Bottom line: Rather than stack shoulder chips, dare to defend against offense rather than with it. That way you deactivate pride and open the door for humility1 to enter, which as I’ll explain in my next point, makes taking offense a lot harder.

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2. Respond with class

As mentioned in point #1, when unwarranted criticism strikes, human nature often gravitates towards silence. For some of us, this can be a good thing initially (key word) as ‘quiet time’ allows us to process and collect our thoughts; however, at some point, it’s important we respond to critique rather than sweep it under the carpet pretending it didn’t happen.

Case and point: A few years back I had a supervisor who called me out in front of some colleagues before apologizing on my behalf without my consent. At first I was offended.  Not only did I have no idea what I’d done wrong, but also why my supervisor would jump the gun without discussing the matter with me one-on-one.

With the wind knocked out of me, I sank in discouragement…disguising hurt as focus. Yet, after realizing my processing was teetering on pouting, I decided if I didn’t want a repeat, I had to confront the issue head on in humility.

To do this, I first acknowledged what I could have done better to diffuse defensiveness and establish submission. Then, I addressed the misunderstandings in a way where context could be delivered and exchanged. Granted, I could have started the dialogue here and the conversation turn out okay; however, I knew if wanted to better learn where my boss was coming from, I had to lay down my walls first.

Thus, if you’re like me in the sense you crave context, always ensure it’s both deliverable and receivable when discussing difficult subject matter. That way you come across as understanding, not withstanding.

Bottom line: In the wake of reproach, keep your responses discernably demonstrative, not irrationally remonstrative.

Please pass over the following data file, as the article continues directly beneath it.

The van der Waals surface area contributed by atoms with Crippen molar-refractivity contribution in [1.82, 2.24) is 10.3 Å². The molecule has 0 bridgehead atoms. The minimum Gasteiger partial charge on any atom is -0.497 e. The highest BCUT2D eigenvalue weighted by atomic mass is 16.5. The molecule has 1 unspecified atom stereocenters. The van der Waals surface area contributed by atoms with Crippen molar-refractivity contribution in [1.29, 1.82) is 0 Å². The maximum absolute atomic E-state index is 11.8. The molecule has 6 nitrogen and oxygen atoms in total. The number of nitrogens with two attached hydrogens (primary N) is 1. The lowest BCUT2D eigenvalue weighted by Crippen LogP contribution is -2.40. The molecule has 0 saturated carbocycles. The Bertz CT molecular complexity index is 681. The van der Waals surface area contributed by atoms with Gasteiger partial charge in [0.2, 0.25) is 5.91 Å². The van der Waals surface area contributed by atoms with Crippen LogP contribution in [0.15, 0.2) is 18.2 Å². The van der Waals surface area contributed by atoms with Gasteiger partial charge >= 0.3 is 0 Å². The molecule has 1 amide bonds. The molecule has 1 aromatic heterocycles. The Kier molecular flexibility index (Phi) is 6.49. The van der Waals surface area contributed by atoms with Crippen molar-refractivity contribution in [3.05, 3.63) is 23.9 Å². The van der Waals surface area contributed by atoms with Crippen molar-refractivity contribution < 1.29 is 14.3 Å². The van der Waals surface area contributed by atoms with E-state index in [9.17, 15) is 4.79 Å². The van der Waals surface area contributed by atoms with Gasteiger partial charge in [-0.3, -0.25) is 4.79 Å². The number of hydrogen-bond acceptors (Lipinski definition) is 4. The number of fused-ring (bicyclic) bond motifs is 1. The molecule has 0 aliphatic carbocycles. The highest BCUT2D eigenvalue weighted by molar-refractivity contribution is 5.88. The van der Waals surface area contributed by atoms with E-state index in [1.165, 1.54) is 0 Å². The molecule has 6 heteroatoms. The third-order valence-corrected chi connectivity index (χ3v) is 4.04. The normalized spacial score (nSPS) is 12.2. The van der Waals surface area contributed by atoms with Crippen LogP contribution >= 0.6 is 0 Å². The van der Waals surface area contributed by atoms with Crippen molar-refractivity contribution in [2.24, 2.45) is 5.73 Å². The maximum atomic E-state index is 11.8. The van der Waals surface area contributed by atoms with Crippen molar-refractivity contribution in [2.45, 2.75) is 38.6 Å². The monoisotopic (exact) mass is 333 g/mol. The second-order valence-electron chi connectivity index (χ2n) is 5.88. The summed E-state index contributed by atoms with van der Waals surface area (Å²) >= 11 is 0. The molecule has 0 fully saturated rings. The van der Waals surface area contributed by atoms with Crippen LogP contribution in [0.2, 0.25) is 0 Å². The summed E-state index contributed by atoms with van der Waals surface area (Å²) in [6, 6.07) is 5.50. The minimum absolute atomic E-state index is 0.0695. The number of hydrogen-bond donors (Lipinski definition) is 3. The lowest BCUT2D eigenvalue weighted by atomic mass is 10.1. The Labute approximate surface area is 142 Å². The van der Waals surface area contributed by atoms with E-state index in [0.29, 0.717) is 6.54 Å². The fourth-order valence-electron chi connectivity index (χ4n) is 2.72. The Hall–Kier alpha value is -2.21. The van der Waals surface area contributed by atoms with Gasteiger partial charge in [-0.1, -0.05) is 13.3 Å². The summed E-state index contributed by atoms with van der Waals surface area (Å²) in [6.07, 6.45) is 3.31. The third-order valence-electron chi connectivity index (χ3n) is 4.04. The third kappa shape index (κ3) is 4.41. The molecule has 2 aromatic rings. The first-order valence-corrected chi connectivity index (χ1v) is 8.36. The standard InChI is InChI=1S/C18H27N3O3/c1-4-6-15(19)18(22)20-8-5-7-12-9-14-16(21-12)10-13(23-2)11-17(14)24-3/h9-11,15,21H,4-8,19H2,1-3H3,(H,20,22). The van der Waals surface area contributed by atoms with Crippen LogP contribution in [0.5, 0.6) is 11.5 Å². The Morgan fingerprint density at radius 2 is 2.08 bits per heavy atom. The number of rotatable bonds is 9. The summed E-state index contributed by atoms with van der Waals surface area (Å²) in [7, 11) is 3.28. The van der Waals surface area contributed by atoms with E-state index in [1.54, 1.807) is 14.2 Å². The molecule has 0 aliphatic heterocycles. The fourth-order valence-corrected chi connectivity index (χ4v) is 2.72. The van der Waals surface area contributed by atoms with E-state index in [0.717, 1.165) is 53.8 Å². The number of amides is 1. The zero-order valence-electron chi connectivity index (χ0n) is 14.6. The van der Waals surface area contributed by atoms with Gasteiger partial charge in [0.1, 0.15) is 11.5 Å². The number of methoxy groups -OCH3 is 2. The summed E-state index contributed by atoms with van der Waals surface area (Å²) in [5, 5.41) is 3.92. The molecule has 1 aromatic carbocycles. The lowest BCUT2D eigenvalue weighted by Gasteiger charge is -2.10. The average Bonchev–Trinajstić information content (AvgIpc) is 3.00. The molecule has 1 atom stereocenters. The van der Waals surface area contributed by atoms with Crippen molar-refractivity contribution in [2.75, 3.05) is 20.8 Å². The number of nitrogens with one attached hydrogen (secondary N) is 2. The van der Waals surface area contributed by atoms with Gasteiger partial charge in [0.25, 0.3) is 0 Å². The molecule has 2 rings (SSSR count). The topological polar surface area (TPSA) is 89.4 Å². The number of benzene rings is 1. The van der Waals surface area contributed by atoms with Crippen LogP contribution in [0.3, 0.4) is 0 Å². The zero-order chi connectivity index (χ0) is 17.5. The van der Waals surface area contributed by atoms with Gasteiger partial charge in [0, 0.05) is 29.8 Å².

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3. Follow through

As a basketball connoisseur, I’ve always been fascinated with jump shooting. I remember as a little kid riding my bike to the library each summer, picking up some VHS tutorials of Reggie Miller and Ray Allen, and watching them over and over until I mastered that elegant, fluid release (i.e. ‘follow-through’; see definition/instruction/animation below).

How to follow-through (basketball)

  1. Your wrists should be floppy (relaxed).
  2. Fingers should be pointed at the target (rim).
  3. Finish high. You should see your fingers at the top square of the back board.
  4. Hold your follow through position until the ball hits the rim.

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What does this have to do with handling wrongful accusation, you say?

Well, in the same way the follow-through allows the hand to maintain motion and guides the ball’s trajectory closer to the basket, focusing on smaller wins2 (i.e. baby steps/progress points on your way to recovery/restoration; see examples below) can maintain confidence and guide selflessness after a bruising experience.

Remember who you are is loved and what you’re called to is love. So if you want to ‘peace’ yourself together, why not give yourself an outlet to express that? Yeah, I know it can be overwhelming at first to reach out, especially when you’re trying to mask pain, but as I’ve learned in recent years, when you invest in those small wins, it’s amazing what can result.

Bottom line: If you’re unjustly critiqued, don’t stay low, finish highand follow-through.

Footnotes

  1. Humility = the pathway to ‘nowhere but up’
  2. ‘Small win’ examples = initiating conversation with colleague, seeking advice from mentor, reading the Word/referencing God, praying, taking ungodly thoughts captive, random acts of kindness, re-focusing energy and attention away from pain, etc.)

Cover image creds: Psychology Today (edited by Cameron Fry)